The deputy governor of the Reserve Bank of India, Viral Acharya, has resigned six months before his term ends due to “unavoidable personal circumstances.” In a statement, the RBI confirmed media reports that Acharya was leaving his post, but did not specify why or if it had accepted the resignation. Many have speculated that Acharya grew frustrated with a power struggle between the government and RBI, like other RBI governors before him who also resigned.
“A few weeks ago, Dr. Acharya submitted a letter to the RBI informing that due to unavoidable personal circumstances, he is unable to continue his term as a Deputy Governor of the RBI beyond July 23, 2019,” said the RBI. “Consequential action arising from his letter is under consideration of the Competent Authority.”
The RBI has not yet decided who will fill Acharya’s shoes, if anyone.
Although Acharya has not publicly confirmed it, the Times of India reports that he will resume a teaching job at his alma mater, New York University. TOI also said that Acharya’s resignation could be linked to the start of the fall semester in the US.
Who is Viral Acharya?
Dr. Viral Acharya was a professor of economics at the NYU-Stern department of finance and taught a class on credit risk. In 2017, he left his job in academia to pursue a three-year term at the RBI. He has a B.Tech in Computer Science and Engineering from IIT Mumbai and a Ph.D in finance from NYU-Stern.
He joined the RBI as deputy governor on January 23, 2017, and was assumed to be the next Governor after Urjit Patel resigned. Acharya was one of the youngest governors the RBI has seen.
Money Control reports that, at the RBI, Acharya leads the Financial Stability Unit, Monetary Policy Department, Department of Economic and Policy Research, Financial Markets Operation Department, Financial Market Regulation Department, among others.
He was also a strong advocate for the RBI’s independency and will be remembered for a speech he delivered in 2018.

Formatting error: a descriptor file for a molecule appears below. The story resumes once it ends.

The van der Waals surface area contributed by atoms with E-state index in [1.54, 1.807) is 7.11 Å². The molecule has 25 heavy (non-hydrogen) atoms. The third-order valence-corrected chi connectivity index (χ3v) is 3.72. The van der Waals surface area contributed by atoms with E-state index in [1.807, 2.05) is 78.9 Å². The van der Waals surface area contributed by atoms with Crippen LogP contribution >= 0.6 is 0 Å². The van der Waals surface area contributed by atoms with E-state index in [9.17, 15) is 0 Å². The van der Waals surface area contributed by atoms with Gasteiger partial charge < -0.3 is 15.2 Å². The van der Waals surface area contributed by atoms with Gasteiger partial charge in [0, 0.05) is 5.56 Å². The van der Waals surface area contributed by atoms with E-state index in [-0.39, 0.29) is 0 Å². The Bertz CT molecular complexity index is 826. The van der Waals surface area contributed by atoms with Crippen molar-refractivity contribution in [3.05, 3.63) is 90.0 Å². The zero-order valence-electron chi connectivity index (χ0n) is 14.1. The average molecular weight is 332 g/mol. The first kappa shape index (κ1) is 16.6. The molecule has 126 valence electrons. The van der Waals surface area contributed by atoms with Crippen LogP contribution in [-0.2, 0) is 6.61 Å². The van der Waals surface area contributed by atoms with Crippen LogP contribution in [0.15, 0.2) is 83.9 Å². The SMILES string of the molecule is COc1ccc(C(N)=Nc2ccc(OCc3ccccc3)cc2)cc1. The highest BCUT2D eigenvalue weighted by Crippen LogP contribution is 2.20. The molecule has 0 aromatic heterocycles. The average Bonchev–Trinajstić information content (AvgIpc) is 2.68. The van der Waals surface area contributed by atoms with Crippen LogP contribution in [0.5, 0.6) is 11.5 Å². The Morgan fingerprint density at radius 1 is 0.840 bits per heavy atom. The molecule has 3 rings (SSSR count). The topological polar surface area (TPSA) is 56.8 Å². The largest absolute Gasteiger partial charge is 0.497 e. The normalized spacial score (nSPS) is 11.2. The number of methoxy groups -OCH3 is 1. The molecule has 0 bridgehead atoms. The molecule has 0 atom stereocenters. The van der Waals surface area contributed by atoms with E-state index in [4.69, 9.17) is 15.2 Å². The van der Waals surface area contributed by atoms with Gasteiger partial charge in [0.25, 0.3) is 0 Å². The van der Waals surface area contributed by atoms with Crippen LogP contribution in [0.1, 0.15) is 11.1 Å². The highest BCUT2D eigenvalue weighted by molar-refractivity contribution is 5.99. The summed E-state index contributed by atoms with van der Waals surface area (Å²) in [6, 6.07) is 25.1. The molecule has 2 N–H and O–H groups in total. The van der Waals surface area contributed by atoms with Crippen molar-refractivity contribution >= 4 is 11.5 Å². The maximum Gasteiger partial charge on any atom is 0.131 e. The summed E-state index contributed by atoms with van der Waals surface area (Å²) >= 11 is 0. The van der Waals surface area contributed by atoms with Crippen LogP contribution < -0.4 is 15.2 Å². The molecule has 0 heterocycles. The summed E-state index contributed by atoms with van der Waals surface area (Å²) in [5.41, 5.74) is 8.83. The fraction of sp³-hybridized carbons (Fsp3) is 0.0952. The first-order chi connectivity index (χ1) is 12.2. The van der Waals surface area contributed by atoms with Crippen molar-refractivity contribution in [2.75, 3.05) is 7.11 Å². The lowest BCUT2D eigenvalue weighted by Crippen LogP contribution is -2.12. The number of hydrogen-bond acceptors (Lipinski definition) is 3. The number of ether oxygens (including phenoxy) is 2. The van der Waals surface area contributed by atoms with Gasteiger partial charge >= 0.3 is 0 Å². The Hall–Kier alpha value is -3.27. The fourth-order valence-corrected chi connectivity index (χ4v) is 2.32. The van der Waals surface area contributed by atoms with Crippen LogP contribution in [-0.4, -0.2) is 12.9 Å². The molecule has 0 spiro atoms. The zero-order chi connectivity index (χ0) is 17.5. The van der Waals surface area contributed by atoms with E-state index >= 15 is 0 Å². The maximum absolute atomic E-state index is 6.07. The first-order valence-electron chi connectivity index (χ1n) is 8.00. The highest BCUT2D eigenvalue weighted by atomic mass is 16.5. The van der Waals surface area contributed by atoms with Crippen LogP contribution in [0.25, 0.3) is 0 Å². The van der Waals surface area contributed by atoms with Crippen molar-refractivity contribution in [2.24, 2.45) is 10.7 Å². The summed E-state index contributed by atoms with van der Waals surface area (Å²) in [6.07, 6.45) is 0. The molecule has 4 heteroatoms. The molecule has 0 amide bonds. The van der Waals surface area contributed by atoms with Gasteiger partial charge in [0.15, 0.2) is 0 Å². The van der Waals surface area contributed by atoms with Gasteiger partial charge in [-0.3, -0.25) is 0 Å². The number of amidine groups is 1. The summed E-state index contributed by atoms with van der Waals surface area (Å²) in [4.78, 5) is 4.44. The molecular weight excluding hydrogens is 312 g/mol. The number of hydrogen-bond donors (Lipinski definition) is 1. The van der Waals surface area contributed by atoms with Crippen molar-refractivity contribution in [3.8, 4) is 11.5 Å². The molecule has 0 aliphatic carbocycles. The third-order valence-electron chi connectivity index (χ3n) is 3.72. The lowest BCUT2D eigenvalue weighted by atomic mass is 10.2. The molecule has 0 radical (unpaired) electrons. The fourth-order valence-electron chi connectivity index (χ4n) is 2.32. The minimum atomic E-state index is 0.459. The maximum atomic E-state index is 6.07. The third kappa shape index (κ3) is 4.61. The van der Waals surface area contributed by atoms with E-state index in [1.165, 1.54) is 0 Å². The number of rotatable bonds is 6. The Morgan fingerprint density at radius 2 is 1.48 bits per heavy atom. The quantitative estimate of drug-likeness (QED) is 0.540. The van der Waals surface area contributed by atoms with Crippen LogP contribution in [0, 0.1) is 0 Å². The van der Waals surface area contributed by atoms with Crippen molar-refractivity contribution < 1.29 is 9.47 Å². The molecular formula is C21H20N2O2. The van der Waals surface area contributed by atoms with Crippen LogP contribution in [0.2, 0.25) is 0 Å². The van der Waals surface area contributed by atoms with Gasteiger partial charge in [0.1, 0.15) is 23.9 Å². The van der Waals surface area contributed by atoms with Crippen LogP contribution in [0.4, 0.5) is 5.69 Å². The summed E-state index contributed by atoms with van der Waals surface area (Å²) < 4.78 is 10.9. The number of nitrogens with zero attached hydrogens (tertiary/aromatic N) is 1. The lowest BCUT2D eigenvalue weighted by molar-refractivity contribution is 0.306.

In this speech, Acharya said that the government was not respecting the RBI’s independence and was trying to interfere in policy making. If the government continued on its current trajectory, Acharya said that it would face a “crisis of confidence in capital markets”.
He added that government policies were like a “T20 match” that are short-term, but the RBI is not impacted by election cycles and needs to be allowed to formulate policy for the long run.
He said, “I chose for today’s occasion the theme of the importance of independent regulatory institutions, and in particular, that of a central bank that is independent from an over-arching reach of the state.”
Acharya is not the first to exit RBI before term ended
Acharya is not the first RBI official to have resigned before their term ends. In 2018, RBI Governor Urjit Patel also resigned with only nine months left on his term.
Like Acharya, Patel officially said that he was resigning due to personal reasons. However, the media has reported that there was a power struggle between the RBI and the government.
The Economic Times said that the government was trying to dictate policy by pushing the RBI to relax regulations and allow public sector banks to increase credit lines. The RBI also had issues with the government cherry-picking officials to be on the RBI board of governors. There was also talk of the government imposing Section 7 (a provision in the RBI Act that allows the government to direct the RBI for national interest).
Business Today explains that the government also took issue with Patel wanting to adopt strict BASEL-III rules and International Financial Reporting standards that require banks to maintain more capital.
The RBI and government also butted heads of the February 12 circular where the RBI tried to make insolvency proceedings mandatory for firms that defaulted on their debt for more than 180 days.
Apparently, Patel could neither resist too strongly nor agree with the government’s interference. Among others, Patel and Acharya were part of the RBI board that disagreed with the government. After Patel resigned, Acharya was expected to, as well.
Also read: Meet Shaktikanta Das, the new RBI governor
Patel’s predecessor Raghuram Rajan also suddenly quit as RBI governor when he felt unsupported by the Finance Ministry, reports Business Insider. Rajan’s decision to raise interest rates invited backlash from high-ranking government officials. Like Acharya, Rajan also returned to academia, although the latter waited until his three-year term ended.
When Patel resigned, Rajan told ET, “I think we need to ask what were the circumstances that led to Dr. Patel resigning and I think the government must take extreme care in how it proceeds further in its relationship with the RBI.”
Rhea Araora is a Staff Writer at Qrius
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